I can visualize the church members from all over the community, that once united who went to Mill Mountain on Easter Sunday for sunrise service. I can hear them singing hymns and see them shaking hands and having fellowship and food together afterwards at the designated location.. This was not possible because of the coronavirus, so the faithful will be eager to gather once again. I don't know if the road to Mill Mountain was actually blocked off but even so people have their ways around such matters. I wonder if anyone braved the trail in spite of the pandemic to cast a loved ones ashes out into the wild blue yonder as they did prior to the pandemic.

As I look out my window I wonder if anyone has ever fallen or jumped from beneath the star to their death? I’m seeing in my mind the sign from the Hollywood Hills where tragedy and suicide have reigned for many decades. I quickly come back to reality and again am gazing at the star above Mill Mountain. It’s bright white light illuminating the sky as though it were actually in the air, because the mountain itself cannot be seen that clearly. I try to form pictures in my mind of school busses scaling the mountain road, going round and round all the way to the top. I can see the gleeful faces of the children as they get off the busses and drink in the fresh air and stand in awe of this landmark.

All that I have recalled, and imagined has ceased because of the COVID-19 pandemic. The mountain has been free of hikers climbing, out of town visitors, laughing children, and sight seers to the adjoining zoo and picnic area. No lovers taking strolls, becoming engaged and marrying beneath the star. No teens driving up to just hang out or drink a few beers. All is silent now but one day soon life with return to the mountain and beneath the star. From a distance and through my window, you don’t see the bushes that have grown around the star. Neither do you think about the aging rusting metal that makes up this icon and how at close range during the day you wonder what all the fuss is about.

From a distance on this night the blight and trash that human leave behind is invisible. The cans, and bags that some have dropped underneath the star. I don't think about all the wires and cables that are attached that can only be detected when you are up close during the daylight hours. Instead I marvel at the image that is before me. I intend to climb the mountain again one day. Like before I will park at the very bottom and make my way up one of the trails. I will marvel at the winding path and take in the beauty of life as forged by nature, the trees, the foliage, the rocks beneath my feet.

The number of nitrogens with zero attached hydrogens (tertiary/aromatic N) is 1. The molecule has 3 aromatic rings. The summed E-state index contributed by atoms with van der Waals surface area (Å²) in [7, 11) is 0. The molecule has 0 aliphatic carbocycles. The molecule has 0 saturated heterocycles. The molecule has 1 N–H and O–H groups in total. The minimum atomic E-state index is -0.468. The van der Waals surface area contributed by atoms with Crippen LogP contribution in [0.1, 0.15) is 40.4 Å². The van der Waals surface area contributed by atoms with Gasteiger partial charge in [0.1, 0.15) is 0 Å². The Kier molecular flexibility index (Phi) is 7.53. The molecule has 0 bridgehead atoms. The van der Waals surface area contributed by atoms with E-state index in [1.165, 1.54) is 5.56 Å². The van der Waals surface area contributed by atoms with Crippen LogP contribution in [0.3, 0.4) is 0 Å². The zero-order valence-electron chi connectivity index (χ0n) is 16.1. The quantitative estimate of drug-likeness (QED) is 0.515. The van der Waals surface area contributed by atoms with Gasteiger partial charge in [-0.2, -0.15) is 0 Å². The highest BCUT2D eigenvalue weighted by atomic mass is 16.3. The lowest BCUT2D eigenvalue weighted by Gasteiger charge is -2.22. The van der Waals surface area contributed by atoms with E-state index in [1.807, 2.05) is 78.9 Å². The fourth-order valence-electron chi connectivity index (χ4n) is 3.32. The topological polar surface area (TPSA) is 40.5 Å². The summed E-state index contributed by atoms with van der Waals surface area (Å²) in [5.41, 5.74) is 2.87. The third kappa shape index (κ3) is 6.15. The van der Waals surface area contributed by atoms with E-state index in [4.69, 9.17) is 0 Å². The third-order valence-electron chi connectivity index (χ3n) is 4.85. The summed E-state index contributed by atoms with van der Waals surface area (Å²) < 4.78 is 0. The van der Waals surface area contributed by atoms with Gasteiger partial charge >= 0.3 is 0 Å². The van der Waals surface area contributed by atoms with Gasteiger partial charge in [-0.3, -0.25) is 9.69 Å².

I will enjoy leaving the sounds of the town behind as I walk. No car horns, police sirens or the wail of an ambulance, No chitter chatter of people talking and best of all no smog. I will drink in the fresh air and all the benefits it offers as I ascend. I will relish arriving at the spot were not even a bird cane be heard chirping. That place of blessed dead silence. I will emerge just past the star to the tourist area only now I am awaiting the sound of humans. I want to hear voices, and see people walking, children running and life atop the mountain once more. All of this I long for as I stand in my upstairs hallway window, looking out at Mill Mountain, from a distance.

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Cheryl E Preston
Cheryl E Preston
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Cheryl E Preston

Cheryl is a poet, freelance writer, published author and former newspaper columnist. She enjoys writing online about current events, natural cures and all things related to baby boomers. Tips are greatly appreciated.

See all posts by Cheryl E Preston